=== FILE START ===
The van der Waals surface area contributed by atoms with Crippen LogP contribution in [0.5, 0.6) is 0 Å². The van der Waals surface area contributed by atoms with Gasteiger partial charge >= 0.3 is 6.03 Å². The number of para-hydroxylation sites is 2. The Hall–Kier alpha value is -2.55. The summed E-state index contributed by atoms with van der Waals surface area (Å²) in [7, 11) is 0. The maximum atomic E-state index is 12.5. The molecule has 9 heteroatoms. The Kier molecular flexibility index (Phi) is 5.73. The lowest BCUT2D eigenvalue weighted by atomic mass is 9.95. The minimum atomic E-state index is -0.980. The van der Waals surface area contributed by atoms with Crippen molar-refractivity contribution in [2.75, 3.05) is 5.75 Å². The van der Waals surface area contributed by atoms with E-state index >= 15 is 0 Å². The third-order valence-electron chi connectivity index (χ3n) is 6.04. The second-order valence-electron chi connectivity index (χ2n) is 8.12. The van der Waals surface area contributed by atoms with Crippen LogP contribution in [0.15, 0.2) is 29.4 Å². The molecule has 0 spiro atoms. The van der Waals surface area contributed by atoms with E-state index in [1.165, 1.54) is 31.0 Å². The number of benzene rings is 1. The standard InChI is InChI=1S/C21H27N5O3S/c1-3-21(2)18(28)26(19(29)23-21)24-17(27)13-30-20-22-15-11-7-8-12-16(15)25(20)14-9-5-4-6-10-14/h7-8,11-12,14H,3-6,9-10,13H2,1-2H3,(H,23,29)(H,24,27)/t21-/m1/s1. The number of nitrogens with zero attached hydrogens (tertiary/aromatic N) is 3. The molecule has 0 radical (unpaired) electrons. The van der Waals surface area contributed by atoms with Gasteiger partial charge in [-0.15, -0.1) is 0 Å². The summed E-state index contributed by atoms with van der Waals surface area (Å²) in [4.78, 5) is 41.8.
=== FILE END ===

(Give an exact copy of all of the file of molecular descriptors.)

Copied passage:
The van der Waals surface area contributed by atoms with Crippen LogP contribution in [0.5, 0.6) is 0 Å². The van der Waals surface area contributed by atoms with Gasteiger partial charge >= 0.3 is 6.03 Å². The number of para-hydroxylation sites is 2. The Hall–Kier alpha value is -2.55. The summed E-state index contributed by atoms with van der Waals surface area (Å²) in [7, 11) is 0. The maximum atomic E-state index is 12.5. The molecule has 9 heteroatoms. The Kier molecular flexibility index (Phi) is 5.73. The lowest BCUT2D eigenvalue weighted by atomic mass is 9.95. The minimum atomic E-state index is -0.980. The van der Waals surface area contributed by atoms with Crippen molar-refractivity contribution in [2.75, 3.05) is 5.75 Å². The van der Waals surface area contributed by atoms with E-state index >= 15 is 0 Å². The third-order valence-electron chi connectivity index (χ3n) is 6.04. The second-order valence-electron chi connectivity index (χ2n) is 8.12. The van der Waals surface area contributed by atoms with Crippen LogP contribution in [0.15, 0.2) is 29.4 Å². The molecule has 0 spiro atoms. The van der Waals surface area contributed by atoms with E-state index in [1.165, 1.54) is 31.0 Å². The number of benzene rings is 1. The standard InChI is InChI=1S/C21H27N5O3S/c1-3-21(2)18(28)26(19(29)23-21)24-17(27)13-30-20-22-15-11-7-8-12-16(15)25(20)14-9-5-4-6-10-14/h7-8,11-12,14H,3-6,9-10,13H2,1-2H3,(H,23,29)(H,24,27)/t21-/m1/s1. The number of nitrogens with zero attached hydrogens (tertiary/aromatic N) is 3. The molecule has 0 radical (unpaired) electrons. The van der Waals surface area contributed by atoms with Gasteiger partial charge in [-0.15, -0.1) is 0 Å². The summed E-state index contributed by atoms with van der Waals surface area (Å²) in [4.78, 5) is 41.8.